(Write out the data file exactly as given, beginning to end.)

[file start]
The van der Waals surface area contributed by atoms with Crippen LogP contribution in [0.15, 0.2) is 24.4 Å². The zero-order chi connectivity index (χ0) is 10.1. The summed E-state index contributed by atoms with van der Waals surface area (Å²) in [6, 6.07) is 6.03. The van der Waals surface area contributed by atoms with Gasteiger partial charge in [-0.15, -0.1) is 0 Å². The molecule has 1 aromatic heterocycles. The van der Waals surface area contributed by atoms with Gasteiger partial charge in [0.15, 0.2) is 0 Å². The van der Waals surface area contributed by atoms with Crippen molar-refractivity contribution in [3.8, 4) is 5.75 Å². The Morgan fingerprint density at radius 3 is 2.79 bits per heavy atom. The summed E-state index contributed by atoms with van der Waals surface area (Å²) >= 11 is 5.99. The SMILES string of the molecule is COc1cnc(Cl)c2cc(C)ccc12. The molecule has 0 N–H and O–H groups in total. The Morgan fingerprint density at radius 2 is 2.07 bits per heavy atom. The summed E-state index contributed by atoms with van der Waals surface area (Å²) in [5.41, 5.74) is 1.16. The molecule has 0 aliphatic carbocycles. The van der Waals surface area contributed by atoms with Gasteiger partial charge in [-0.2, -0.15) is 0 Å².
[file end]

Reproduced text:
The van der Waals surface area contributed by atoms with Crippen LogP contribution in [0.15, 0.2) is 24.4 Å². The zero-order chi connectivity index (χ0) is 10.1. The summed E-state index contributed by atoms with van der Waals surface area (Å²) in [6, 6.07) is 6.03. The van der Waals surface area contributed by atoms with Gasteiger partial charge in [-0.15, -0.1) is 0 Å². The molecule has 1 aromatic heterocycles. The van der Waals surface area contributed by atoms with Gasteiger partial charge in [0.15, 0.2) is 0 Å². The van der Waals surface area contributed by atoms with Crippen molar-refractivity contribution in [3.8, 4) is 5.75 Å². The Morgan fingerprint density at radius 3 is 2.79 bits per heavy atom. The summed E-state index contributed by atoms with van der Waals surface area (Å²) >= 11 is 5.99. The SMILES string of the molecule is COc1cnc(Cl)c2cc(C)ccc12. The molecule has 0 N–H and O–H groups in total. The Morgan fingerprint density at radius 2 is 2.07 bits per heavy atom. The summed E-state index contributed by atoms with van der Waals surface area (Å²) in [5.41, 5.74) is 1.16. The molecule has 0 aliphatic carbocycles. The van der Waals surface area contributed by atoms with Gasteiger partial charge in [-0.2, -0.15) is 0 Å².